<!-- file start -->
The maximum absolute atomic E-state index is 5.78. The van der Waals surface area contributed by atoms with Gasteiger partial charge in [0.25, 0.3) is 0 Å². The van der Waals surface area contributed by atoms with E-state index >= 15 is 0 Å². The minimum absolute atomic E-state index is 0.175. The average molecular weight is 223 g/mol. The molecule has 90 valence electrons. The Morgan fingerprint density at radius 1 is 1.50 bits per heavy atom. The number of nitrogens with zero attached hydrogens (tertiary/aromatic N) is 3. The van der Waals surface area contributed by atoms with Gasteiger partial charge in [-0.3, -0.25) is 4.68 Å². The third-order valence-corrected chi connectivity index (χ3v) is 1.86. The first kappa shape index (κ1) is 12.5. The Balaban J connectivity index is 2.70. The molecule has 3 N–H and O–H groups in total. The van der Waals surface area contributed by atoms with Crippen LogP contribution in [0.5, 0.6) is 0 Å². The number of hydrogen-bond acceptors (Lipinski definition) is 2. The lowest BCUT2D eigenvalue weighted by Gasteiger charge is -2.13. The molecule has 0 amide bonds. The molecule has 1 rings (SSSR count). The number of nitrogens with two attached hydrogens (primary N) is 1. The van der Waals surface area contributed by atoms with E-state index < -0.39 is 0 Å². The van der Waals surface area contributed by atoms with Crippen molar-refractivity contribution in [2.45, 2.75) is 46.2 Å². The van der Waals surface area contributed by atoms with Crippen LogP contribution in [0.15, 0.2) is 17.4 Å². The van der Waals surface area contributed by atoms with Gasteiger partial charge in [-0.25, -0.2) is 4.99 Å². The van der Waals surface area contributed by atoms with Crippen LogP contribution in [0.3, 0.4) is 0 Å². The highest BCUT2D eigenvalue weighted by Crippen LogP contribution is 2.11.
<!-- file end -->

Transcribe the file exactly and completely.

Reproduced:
The maximum absolute atomic E-state index is 5.78. The van der Waals surface area contributed by atoms with Gasteiger partial charge in [0.25, 0.3) is 0 Å². The van der Waals surface area contributed by atoms with E-state index >= 15 is 0 Å². The minimum absolute atomic E-state index is 0.175. The average molecular weight is 223 g/mol. The molecule has 90 valence electrons. The Morgan fingerprint density at radius 1 is 1.50 bits per heavy atom. The number of nitrogens with zero attached hydrogens (tertiary/aromatic N) is 3. The van der Waals surface area contributed by atoms with Gasteiger partial charge in [-0.3, -0.25) is 4.68 Å². The third-order valence-corrected chi connectivity index (χ3v) is 1.86. The first kappa shape index (κ1) is 12.5. The Balaban J connectivity index is 2.70. The molecule has 3 N–H and O–H groups in total. The van der Waals surface area contributed by atoms with Crippen LogP contribution in [0.5, 0.6) is 0 Å². The number of hydrogen-bond acceptors (Lipinski definition) is 2. The lowest BCUT2D eigenvalue weighted by Gasteiger charge is -2.13. The molecule has 0 amide bonds. The molecule has 1 rings (SSSR count). The number of nitrogens with two attached hydrogens (primary N) is 1. The van der Waals surface area contributed by atoms with E-state index < -0.39 is 0 Å². The van der Waals surface area contributed by atoms with Crippen molar-refractivity contribution in [2.45, 2.75) is 46.2 Å². The van der Waals surface area contributed by atoms with Crippen LogP contribution in [0.15, 0.2) is 17.4 Å². The van der Waals surface area contributed by atoms with Gasteiger partial charge in [-0.25, -0.2) is 4.99 Å². The van der Waals surface area contributed by atoms with Crippen LogP contribution in [0.3, 0.4) is 0 Å². The highest BCUT2D eigenvalue weighted by Crippen LogP contribution is 2.11.